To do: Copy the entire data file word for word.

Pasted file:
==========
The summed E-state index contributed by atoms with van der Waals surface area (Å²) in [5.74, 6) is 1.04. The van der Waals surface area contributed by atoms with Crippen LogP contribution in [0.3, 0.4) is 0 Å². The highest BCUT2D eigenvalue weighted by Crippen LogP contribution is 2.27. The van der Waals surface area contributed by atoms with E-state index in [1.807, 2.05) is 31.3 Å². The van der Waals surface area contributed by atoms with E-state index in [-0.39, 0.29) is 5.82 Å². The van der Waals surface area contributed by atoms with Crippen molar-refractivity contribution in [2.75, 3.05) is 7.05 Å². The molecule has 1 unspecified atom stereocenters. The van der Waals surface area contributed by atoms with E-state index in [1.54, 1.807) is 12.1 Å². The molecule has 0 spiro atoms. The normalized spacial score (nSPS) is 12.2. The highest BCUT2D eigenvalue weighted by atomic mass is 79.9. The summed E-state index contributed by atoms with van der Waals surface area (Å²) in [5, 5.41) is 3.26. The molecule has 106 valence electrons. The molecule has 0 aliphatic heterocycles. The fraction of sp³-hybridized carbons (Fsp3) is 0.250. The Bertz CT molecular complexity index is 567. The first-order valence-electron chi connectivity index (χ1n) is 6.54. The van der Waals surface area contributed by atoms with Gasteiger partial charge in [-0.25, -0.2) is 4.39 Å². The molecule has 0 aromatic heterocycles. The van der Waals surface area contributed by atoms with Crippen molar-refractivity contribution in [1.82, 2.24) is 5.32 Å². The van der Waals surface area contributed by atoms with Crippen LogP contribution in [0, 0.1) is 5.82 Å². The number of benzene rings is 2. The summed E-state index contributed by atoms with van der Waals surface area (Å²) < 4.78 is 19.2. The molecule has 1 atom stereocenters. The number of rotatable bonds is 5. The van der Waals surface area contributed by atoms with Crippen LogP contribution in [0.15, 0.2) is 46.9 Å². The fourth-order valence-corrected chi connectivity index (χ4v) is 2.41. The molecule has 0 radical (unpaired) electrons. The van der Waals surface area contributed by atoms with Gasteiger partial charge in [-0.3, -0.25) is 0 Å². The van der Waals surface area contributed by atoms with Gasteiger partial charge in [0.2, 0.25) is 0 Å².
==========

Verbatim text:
The summed E-state index contributed by atoms with van der Waals surface area (Å²) in [5.74, 6) is 1.04. The van der Waals surface area contributed by atoms with Crippen LogP contribution in [0.3, 0.4) is 0 Å². The highest BCUT2D eigenvalue weighted by Crippen LogP contribution is 2.27. The van der Waals surface area contributed by atoms with E-state index in [1.807, 2.05) is 31.3 Å². The van der Waals surface area contributed by atoms with E-state index in [-0.39, 0.29) is 5.82 Å². The van der Waals surface area contributed by atoms with Crippen molar-refractivity contribution in [2.75, 3.05) is 7.05 Å². The molecule has 1 unspecified atom stereocenters. The van der Waals surface area contributed by atoms with E-state index in [1.54, 1.807) is 12.1 Å². The molecule has 0 spiro atoms. The normalized spacial score (nSPS) is 12.2. The highest BCUT2D eigenvalue weighted by atomic mass is 79.9. The summed E-state index contributed by atoms with van der Waals surface area (Å²) in [5, 5.41) is 3.26. The molecule has 106 valence electrons. The molecule has 0 aliphatic heterocycles. The fraction of sp³-hybridized carbons (Fsp3) is 0.250. The Bertz CT molecular complexity index is 567. The first-order valence-electron chi connectivity index (χ1n) is 6.54. The van der Waals surface area contributed by atoms with Gasteiger partial charge in [-0.25, -0.2) is 4.39 Å². The molecule has 0 aromatic heterocycles. The van der Waals surface area contributed by atoms with Crippen molar-refractivity contribution in [1.82, 2.24) is 5.32 Å². The van der Waals surface area contributed by atoms with Crippen LogP contribution in [0, 0.1) is 5.82 Å². The number of benzene rings is 2. The summed E-state index contributed by atoms with van der Waals surface area (Å²) < 4.78 is 19.2. The molecule has 1 atom stereocenters. The number of rotatable bonds is 5. The van der Waals surface area contributed by atoms with Crippen LogP contribution in [0.15, 0.2) is 46.9 Å². The fourth-order valence-corrected chi connectivity index (χ4v) is 2.41. The molecule has 0 radical (unpaired) electrons. The van der Waals surface area contributed by atoms with Gasteiger partial charge in [-0.3, -0.25) is 0 Å². The van der Waals surface area contributed by atoms with Gasteiger partial charge in [0.2, 0.25) is 0 Å².